The syndemic effects of mental ill health, household hunger, and intimate partner violence on adherence to antiretroviral therapy among pregnant women living with HIV in Yaoundé, Cameroon.
This research advances understanding of interrelationships among three barriers to adherence to antiretroviral therapy (ART) among pregnant women living with HIV (WLWH) in Cameroon: probable common mental disorders (CMD), intimate partner violence (IPV), and hunger.
The sample included 220 pregnant WLWH in Cameroon. Multivariable modified Poisson regression was conducted to assess the relationship between IPV, hunger, and CMD on ART adherence.
Almost half (44%) of participants recently missed/mistimed an ART dose. Probable CMD was associated with greater risk of missed/mistimed ART dose (aRR 1.5 [95% CI 1.1, 1.9]). Hunger was associated with greater risk of missed/mistimed ART dose among those who reported IPV (aRR 1.9 [95% CI 1.2, 2.8]), but not among those who did not (aRR 0.8 [95% CI 0.2, 2.3]).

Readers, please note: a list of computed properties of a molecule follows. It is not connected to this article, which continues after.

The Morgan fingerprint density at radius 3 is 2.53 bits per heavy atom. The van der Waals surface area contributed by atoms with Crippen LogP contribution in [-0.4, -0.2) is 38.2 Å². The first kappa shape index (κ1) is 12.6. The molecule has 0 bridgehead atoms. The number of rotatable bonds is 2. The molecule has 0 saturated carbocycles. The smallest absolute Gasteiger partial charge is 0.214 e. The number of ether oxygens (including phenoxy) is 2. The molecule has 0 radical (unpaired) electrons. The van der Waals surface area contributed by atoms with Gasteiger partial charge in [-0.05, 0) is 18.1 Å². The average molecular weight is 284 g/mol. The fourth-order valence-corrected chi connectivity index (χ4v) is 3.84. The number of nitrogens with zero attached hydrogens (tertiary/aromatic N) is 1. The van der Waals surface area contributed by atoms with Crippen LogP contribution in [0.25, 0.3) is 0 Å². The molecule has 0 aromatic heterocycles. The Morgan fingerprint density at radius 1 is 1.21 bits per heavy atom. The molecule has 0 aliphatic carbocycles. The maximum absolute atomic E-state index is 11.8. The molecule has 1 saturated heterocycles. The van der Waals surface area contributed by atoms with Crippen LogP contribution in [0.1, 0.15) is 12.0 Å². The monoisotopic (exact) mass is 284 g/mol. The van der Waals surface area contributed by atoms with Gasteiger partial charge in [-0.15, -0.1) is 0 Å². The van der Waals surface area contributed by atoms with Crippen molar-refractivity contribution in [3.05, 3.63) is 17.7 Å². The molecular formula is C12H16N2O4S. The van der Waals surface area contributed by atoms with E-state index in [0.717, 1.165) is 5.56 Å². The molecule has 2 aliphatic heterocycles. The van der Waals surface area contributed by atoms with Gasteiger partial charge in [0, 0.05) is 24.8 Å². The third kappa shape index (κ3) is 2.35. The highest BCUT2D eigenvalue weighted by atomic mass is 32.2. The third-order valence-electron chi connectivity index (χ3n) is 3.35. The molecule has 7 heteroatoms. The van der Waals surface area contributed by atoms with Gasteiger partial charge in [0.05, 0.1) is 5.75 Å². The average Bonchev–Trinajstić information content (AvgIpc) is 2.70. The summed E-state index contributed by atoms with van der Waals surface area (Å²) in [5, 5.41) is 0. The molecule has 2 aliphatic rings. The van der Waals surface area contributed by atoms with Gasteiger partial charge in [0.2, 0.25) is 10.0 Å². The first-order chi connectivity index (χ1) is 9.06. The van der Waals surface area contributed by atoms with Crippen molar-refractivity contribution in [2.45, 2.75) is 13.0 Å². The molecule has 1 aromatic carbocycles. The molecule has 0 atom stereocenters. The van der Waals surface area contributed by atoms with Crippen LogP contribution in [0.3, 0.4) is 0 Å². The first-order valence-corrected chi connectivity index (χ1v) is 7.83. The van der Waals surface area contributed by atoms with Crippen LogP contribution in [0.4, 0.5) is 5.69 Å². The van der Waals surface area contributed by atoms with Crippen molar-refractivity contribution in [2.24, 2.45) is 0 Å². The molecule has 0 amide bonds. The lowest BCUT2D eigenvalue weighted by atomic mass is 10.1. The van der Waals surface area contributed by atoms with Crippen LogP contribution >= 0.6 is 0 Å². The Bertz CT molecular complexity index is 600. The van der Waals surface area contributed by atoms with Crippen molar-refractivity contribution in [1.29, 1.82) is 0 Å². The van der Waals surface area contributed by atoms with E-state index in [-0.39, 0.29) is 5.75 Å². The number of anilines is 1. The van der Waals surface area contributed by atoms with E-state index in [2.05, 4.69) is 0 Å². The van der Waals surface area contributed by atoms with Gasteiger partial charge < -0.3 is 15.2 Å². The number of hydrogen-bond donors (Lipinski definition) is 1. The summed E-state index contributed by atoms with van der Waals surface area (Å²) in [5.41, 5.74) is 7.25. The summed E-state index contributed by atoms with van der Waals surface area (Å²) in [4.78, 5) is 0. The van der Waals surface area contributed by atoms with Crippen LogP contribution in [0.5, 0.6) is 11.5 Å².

Suboptimal ART adherence, CMD, and IPV were common among pregnant WLWH in Cameroon. Pregnant WLWH experiencing IPV and hunger may be especially vulnerable to suboptimal ART adherence.
Cordoba, E; Parcesepe, AM; Gallis, JA; Headley, J; Soffo, C; Tchatchou, B; Hembling, J; Baumgartner, JN
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